The Oklahoma City Thunder just keep winning.
It almost doesn't matter that they have missed Russell Westbrook for 15 games and counting. It almost doesn't matter that they're still young or that they "lost" in the James Harden trade. They just keep winning games.
Now, without their second-best player, the Thunder are discovering slightly different ways to win.
Halfway through, we've seen a different type of Thunder season than we did last year. Russell Westbrook is gone, and Kevin Durant is shooting his heart out.
Durant is on track to lead the NBA in scoring for the fourth time in five years, averaging a would-be career-high 30.6 points per game.
Serge Ibaka is becoming one of the best power forwards in the league and is getting help from Westbrook fill-in Reggie Jackson, Mr. OKCtober, still one of the better NBA nicknames.
We've seen bench players like Nick Collison continue their production, and we've seen the younger Jeremy Lamb and Steven Adams begin to contribute more, which is exactly what the Thunder need with their second-best player riding the pine for far too long.
The Thunder currently stand at 30-10, third in the West and on track for their second consecutive 60-win season. Here's a look at some of the things we've learned about them halfway through the year:
The Thunder Need Russell Westbrook
Maybe this seems obvious. Maybe it doesn't. It all depends on your Westbrook starting point.
The majority of people will tell you Westbrook is a great player, someone who can dominate on any given night in any aspect of the game: scoring, creating, rebounding, defending. But then there are those who point out the shot selection.
That part of his game isn't always preferable. It's an acknowledged flaw in his game. He's not perfect. But that doesn't mean he isn't great.
Westbrook's presence completely opens up the Thunder offense.
He runs the pick-and-roll better than anyone else on the team. When he goes to the rim, defenses collapse in on him, leaving shooters open on the outside, and that's an even bigger deal for the Thunder than for most teams, considering their shortage of three-point shooting wings. The Thunder need the space that Westbrook creates merely by showing up every night.
Oklahoma City is 21-4 with Westbrook and 9-6 without him. In the short term, it can win with its point guard out, but that's not something that can be sustained in the long term and against better teams.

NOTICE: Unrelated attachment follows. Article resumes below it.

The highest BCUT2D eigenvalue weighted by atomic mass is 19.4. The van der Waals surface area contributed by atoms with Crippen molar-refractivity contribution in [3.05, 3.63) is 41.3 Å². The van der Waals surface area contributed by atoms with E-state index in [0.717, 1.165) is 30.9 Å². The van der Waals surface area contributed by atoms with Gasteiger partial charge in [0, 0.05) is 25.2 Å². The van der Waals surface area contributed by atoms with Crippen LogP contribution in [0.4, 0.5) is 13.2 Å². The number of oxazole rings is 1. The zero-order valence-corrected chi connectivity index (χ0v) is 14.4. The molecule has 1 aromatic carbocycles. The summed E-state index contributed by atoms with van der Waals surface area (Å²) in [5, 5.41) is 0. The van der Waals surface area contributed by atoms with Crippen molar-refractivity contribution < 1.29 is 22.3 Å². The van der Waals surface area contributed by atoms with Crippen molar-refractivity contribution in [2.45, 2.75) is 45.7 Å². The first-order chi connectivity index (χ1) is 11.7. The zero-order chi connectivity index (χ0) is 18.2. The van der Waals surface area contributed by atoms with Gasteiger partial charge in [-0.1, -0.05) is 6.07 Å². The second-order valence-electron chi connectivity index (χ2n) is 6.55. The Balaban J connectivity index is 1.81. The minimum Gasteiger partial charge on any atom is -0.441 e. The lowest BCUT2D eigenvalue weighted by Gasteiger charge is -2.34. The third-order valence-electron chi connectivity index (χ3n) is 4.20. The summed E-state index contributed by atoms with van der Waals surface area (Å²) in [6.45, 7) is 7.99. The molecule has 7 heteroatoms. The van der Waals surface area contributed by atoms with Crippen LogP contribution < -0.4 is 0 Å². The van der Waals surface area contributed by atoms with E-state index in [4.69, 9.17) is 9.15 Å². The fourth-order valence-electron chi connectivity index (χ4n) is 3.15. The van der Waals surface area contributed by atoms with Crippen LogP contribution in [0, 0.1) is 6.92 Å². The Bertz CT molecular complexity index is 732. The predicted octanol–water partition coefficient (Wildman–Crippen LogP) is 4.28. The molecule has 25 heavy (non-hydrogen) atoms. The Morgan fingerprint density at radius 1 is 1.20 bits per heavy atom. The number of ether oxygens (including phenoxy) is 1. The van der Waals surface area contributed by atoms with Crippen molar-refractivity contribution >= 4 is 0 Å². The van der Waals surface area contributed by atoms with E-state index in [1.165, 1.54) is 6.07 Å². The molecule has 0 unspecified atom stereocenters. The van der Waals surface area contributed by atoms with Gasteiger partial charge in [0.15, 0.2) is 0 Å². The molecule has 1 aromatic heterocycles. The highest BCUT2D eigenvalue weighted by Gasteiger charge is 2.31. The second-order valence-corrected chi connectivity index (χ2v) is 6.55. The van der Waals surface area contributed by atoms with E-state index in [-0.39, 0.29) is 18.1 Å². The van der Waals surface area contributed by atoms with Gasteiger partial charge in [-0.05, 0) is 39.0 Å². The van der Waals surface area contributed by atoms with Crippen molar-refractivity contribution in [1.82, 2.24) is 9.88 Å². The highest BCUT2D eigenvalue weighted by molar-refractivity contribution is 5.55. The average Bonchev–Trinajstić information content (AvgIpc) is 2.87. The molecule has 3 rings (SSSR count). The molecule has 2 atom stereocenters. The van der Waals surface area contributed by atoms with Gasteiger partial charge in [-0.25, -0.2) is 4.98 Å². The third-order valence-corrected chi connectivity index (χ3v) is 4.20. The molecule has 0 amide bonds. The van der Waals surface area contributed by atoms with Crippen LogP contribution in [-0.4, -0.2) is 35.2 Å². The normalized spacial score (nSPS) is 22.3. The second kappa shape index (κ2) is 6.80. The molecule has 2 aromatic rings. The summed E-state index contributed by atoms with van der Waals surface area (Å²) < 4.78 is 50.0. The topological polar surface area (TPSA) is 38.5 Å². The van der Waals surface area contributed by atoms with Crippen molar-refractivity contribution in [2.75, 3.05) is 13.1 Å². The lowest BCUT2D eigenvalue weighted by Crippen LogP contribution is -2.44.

Kevin Durant can't go ahead and drop 54 on every single night when the Thunder need a win (though maybe he can).
The offense is different. We're seeing more Durant isolation plays and less movement. And the transition game isn't quite the same.
The Thunder are a team that loves to get out on the break. MySynergySports.com (subscription required) classifies 15.1 percent of the Thunder's plays as transition plays.
Since the Westbrook injury, though, the Thunder have reached that 15 percent number in only four of their games. It's Westbrook's speed, his ability to take an outlet pass and take the ball all the way to the rim. How many point guards can get a defensive rebound and fly from one end of the court to the other as quickly as him?
The pick-and-roll game with Ibaka is different. The transition game is different. And because of that, the offense has completely changed.
It's all about adjustments—and those adjustments will show a greater effect in the future. But so far, none of it has mattered very much. And we can thank Kevin Durant for that.
Kevin Durant Doesn't Need Russell Westbrook
The Thunder may need Russell Westbrook to remain a contender, but Kevin Durant apparently doesn't need Westbrook for anything.
Finally, we're getting to see high-usage Durant. And we're talking super high usage—insanely high usage.
In 12 sans-Westbrook games, Durant is averaging 36.3 points per game. He's shooting 50 percent from the field. He's scored upward of 30 points in 10 of those games.
When a player's usage increases, his efficiency decreases. That's a rule you'll learn in Stats 101 on the first day of basketball college. It tends to hold true no matter what.
He was shooting often. He was making an almost unrealistically high percentage of his shots. But still, he may not have been taking enough of them.
Since the injury, though, the ball is finishing in Durant's hands on 35.9 percent of the Thunder's possessions. And his true shooting has increased to 63.7 percent.
To put into perspective how often Durant is actually shooting the ball now, only four qualified players (2,000 minutes played) in NBA history have posted a full season with a usage that high: Michael Jordan (1986-87, 2001-02), Allen Iverson (2000-01, 2001-02), Dwyane Wade (2008-09) and Kobe Bryant (2005-06).
Durant has become more efficient as his usage has spiked to unprecedented levels. That doesn't happen to normal people. It just doesn't.
Efficiency doesn't go up along with usage. Those numbers have an inverse relationship, but Durant is proving everything we know about them wrong.
Serge Ibaka Has Become an Elite Defender
When it comes to defense, reputation usually tends to trump fact.
That's how we saw Kobe Bryant linger on the NBA's All-Defensive team for a couple of years too many. It's why it took far too long to get Tony Allen on the first team.
Defensively, reputation is everything.